Act II is about making changes. Sometimes it’s related how we look –  hairstyle, body fitness or cosmetics. These personal changes might follow a significant life event, such as a divorce or a “big” birthday. Or it might happen because you look in the mirror one day and realize the woman staring back at you is not quite the one you used to see. The woman in the mirror needs some freshening up!


I buy more make-up now than I ever did years ago. Not because I apply it heavily, but because I apply it, period!  A dash of lipstick will no longer do. I’ve discovered I like playing with color palettes- eye shadow, lipstick, nail polish. I like chatting with the gals behind the Clinique counter at Macy’s. I’ve learned to trust their opinion. I don’t buy a lot–and they don’t really push–I just think they like their job: make-up artists sharing their knowledge and tricks with everyday women. After we figured out the right shade of foundation and blush, I enjoyed experimenting with other stuff. I’ve become pretty good at it now. More important, I’m having fun. And I think that’s what Act II is all about.

Grab that brass ring, ladies! Have a little fun. If not now, when?

One more thing –  If you missed this on Facebook, here’s the link to an article about me that ran in a Tampa regional paper to kick off Breast Cancer Awareness Month for them. I was interviewed at home, and the reporter had to condense a lot of information. I think she did a pretty good job.

As always, thanks so much for stopping by. I hope I see you for the next edition of Starting Over.



Newsletter Note: If you’ve signed up for my newsletter, you should have received it last Thursday, October 3rd. If you didn’t, please let me know. If you’d like to receive it, you can sign up here on the website. It’s an easy way to keep up with my writing news, and I promise not to clog your In-box. The newsletter comes out four or five times a year at most.

OCTOBER CONTEST:  We’ll have TWO winners this month! Post a comment and your name will be entered into a drawing for two of the books below plus a gift card to BN or Amazon. Your choice! All books from authors of On Fire Fiction!













Celebrate copy















Starting Over ~ Life in the Day Camp



But on Sunday, I wished I were. Last time I struggled to make pecan pie. This time it was crepes. Crepes!

Two months have passed since the last neighborhood dine-in where several people host a dinner for eight or ten followed by all participants having dessert together. Everyone is expected to contribute something to either the main meal or dessert. Assignments are made by the “committee.” Very fair. But here’s my question:  Why, oh, why do I get the assignments that challenge my sanity?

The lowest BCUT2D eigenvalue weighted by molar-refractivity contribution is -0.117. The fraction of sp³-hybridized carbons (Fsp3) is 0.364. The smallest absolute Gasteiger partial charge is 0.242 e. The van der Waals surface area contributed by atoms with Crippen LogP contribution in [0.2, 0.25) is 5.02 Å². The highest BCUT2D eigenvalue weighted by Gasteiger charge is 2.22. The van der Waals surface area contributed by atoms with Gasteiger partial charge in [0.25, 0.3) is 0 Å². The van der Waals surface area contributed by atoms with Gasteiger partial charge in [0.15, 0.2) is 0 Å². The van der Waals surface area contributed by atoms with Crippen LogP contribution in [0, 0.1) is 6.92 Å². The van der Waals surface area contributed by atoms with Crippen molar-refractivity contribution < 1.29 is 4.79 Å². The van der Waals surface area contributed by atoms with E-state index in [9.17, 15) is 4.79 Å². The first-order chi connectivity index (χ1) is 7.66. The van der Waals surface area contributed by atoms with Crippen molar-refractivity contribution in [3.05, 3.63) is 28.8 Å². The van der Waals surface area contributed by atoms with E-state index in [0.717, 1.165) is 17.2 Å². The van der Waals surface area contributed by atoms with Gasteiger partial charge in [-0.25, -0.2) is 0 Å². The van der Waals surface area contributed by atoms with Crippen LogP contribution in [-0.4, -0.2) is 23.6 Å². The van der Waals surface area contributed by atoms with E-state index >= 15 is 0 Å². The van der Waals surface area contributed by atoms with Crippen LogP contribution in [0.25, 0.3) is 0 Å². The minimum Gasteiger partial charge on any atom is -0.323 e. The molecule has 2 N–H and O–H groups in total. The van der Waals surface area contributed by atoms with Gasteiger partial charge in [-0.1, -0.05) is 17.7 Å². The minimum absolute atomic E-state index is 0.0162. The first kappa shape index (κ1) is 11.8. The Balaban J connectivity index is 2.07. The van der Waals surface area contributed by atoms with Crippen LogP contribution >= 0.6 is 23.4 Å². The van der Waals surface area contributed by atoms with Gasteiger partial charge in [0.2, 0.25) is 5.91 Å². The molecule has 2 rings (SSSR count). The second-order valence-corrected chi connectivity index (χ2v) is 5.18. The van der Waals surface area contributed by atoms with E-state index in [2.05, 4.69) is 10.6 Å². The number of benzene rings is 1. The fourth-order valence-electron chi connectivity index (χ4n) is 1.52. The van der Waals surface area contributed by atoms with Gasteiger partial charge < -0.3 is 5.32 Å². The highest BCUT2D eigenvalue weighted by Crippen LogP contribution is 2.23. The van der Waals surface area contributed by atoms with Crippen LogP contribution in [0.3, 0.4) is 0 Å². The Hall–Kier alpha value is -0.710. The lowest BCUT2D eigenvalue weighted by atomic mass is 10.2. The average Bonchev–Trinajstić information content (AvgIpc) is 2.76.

Last night’s dinner had a French theme. I could have provided an hors d’oeuvre of assorted French cheeses–Brie comes immediately to mind–and fruit. Grapes, kiwi, raspberries…But non-non, I got crepes. Made from scratch. With nutella, chocolate sauce, sliced bananas and whipped cream. So let’s take this piece by piece.

A recipe was provided for the crepe. Eggs, flour, milk, salt, oil. Everything processed in a blender. So far, so good. Then came the actual “pour 1/4 cup of batter into pan, tilting to coat surface. Turn once until golden.” Friends, when the blender is filled with batter, you can’t really read the amounts on the side of the glass. So, I estimated. I poured a little oil into my non-stick 8 inch skillet and then poured some batter. Oops.

Pour, tilt, flip, Oy!

Pour, tilt, flip, Oy!

Did I say a little oil. Non, non, my friends. Too much oil! Now I realized what “brush with oil” meant. I hurriedly searched for a basting brush while the first crepe became “golden”  on one side. When I thought it was done, I took two spatulas and turned this poor little pancake over. A minute later, I slid it onto a plate. This prototype crepe had ragged edges, “golden” was questionable with all the shades of brown, and the thickness was uneven.  In essence, the crepe looked awful. In fact, it looked like another word that starts with c-r–.

My stress immediate jolted skywards. Fifty people would be looking at these crepes later on, eager to culminate their French style meal with the quintessential French dessert. Oy. Trying again, I poured off a little oil into a small dish and dipped in the ends of my non-stick brush before brushing the bottom of the pan. This time I poured a bit more batter and tilted, tilted and tilted that pan, cursing under my breath the entire time. With each crepe, I wished Julia were in my kitchen, at my stove, relieving my stress. Since I couldn’t have Julia, however,  I turned to music.

I hit random play on my CD player and immediately  BARBRA, NEIL, BILLY, ELTON and Susan Boyle had me dancing and moving, spatulas in hand. Instant stress relief!  As I continued to estimate and pour and tilt and “turn once until golden,” I began thinking the crepes looked pretty good. I stacked them, paper towel in between, until I

Crepes 002

had enough batter left in the blender for just one more crepe. Images of TV chefs deftly handling their pans filled my mind. Wasn’t I supposed to be a French chef? My crepes deserved a grand finale.